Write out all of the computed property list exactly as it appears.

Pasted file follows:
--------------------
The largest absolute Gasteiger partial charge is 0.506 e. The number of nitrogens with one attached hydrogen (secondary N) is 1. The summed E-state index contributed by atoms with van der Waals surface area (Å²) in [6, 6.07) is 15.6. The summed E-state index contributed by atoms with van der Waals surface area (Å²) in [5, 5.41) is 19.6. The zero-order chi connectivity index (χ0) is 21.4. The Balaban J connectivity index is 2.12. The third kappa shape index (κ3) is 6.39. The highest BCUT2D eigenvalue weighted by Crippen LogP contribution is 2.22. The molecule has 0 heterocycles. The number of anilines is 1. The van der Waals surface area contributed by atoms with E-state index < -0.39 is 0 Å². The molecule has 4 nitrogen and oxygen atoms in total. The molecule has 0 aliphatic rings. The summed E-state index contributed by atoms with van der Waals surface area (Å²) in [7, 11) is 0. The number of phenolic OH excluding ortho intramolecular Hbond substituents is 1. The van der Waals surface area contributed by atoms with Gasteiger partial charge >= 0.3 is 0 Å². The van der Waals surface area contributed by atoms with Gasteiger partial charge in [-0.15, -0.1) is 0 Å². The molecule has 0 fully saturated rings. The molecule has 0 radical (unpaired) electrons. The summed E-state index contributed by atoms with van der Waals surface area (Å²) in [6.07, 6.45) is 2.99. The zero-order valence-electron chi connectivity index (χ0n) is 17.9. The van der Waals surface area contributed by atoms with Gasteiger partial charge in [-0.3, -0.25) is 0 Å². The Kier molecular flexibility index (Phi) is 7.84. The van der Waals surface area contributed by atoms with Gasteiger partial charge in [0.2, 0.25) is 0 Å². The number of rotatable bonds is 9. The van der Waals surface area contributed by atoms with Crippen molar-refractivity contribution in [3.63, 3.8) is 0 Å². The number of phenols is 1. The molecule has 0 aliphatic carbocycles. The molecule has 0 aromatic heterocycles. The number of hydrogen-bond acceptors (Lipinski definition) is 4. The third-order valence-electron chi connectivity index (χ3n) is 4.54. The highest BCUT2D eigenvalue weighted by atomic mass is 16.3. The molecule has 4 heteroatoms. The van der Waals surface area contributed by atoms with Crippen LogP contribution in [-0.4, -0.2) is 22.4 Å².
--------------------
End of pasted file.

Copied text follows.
The largest absolute Gasteiger partial charge is 0.506 e. The number of nitrogens with one attached hydrogen (secondary N) is 1. The summed E-state index contributed by atoms with van der Waals surface area (Å²) in [6, 6.07) is 15.6. The summed E-state index contributed by atoms with van der Waals surface area (Å²) in [5, 5.41) is 19.6. The zero-order chi connectivity index (χ0) is 21.4. The Balaban J connectivity index is 2.12. The third kappa shape index (κ3) is 6.39. The highest BCUT2D eigenvalue weighted by Crippen LogP contribution is 2.22. The molecule has 0 heterocycles. The number of anilines is 1. The van der Waals surface area contributed by atoms with E-state index < -0.39 is 0 Å². The molecule has 4 nitrogen and oxygen atoms in total. The molecule has 0 aliphatic rings. The summed E-state index contributed by atoms with van der Waals surface area (Å²) in [7, 11) is 0. The number of phenolic OH excluding ortho intramolecular Hbond substituents is 1. The van der Waals surface area contributed by atoms with Gasteiger partial charge >= 0.3 is 0 Å². The van der Waals surface area contributed by atoms with Gasteiger partial charge in [-0.15, -0.1) is 0 Å². The molecule has 0 fully saturated rings. The molecule has 0 radical (unpaired) electrons. The summed E-state index contributed by atoms with van der Waals surface area (Å²) in [6.07, 6.45) is 2.99. The zero-order valence-electron chi connectivity index (χ0n) is 17.9. The van der Waals surface area contributed by atoms with Gasteiger partial charge in [-0.3, -0.25) is 0 Å². The Kier molecular flexibility index (Phi) is 7.84. The van der Waals surface area contributed by atoms with Gasteiger partial charge in [0.2, 0.25) is 0 Å². The number of rotatable bonds is 9. The van der Waals surface area contributed by atoms with Crippen molar-refractivity contribution in [3.63, 3.8) is 0 Å². The number of phenols is 1. The molecule has 0 aliphatic carbocycles. The molecule has 0 aromatic heterocycles. The number of hydrogen-bond acceptors (Lipinski definition) is 4. The third-order valence-electron chi connectivity index (χ3n) is 4.54. The highest BCUT2D eigenvalue weighted by atomic mass is 16.3. The molecule has 4 heteroatoms. The van der Waals surface area contributed by atoms with Crippen LogP contribution in [-0.4, -0.2) is 22.4 Å².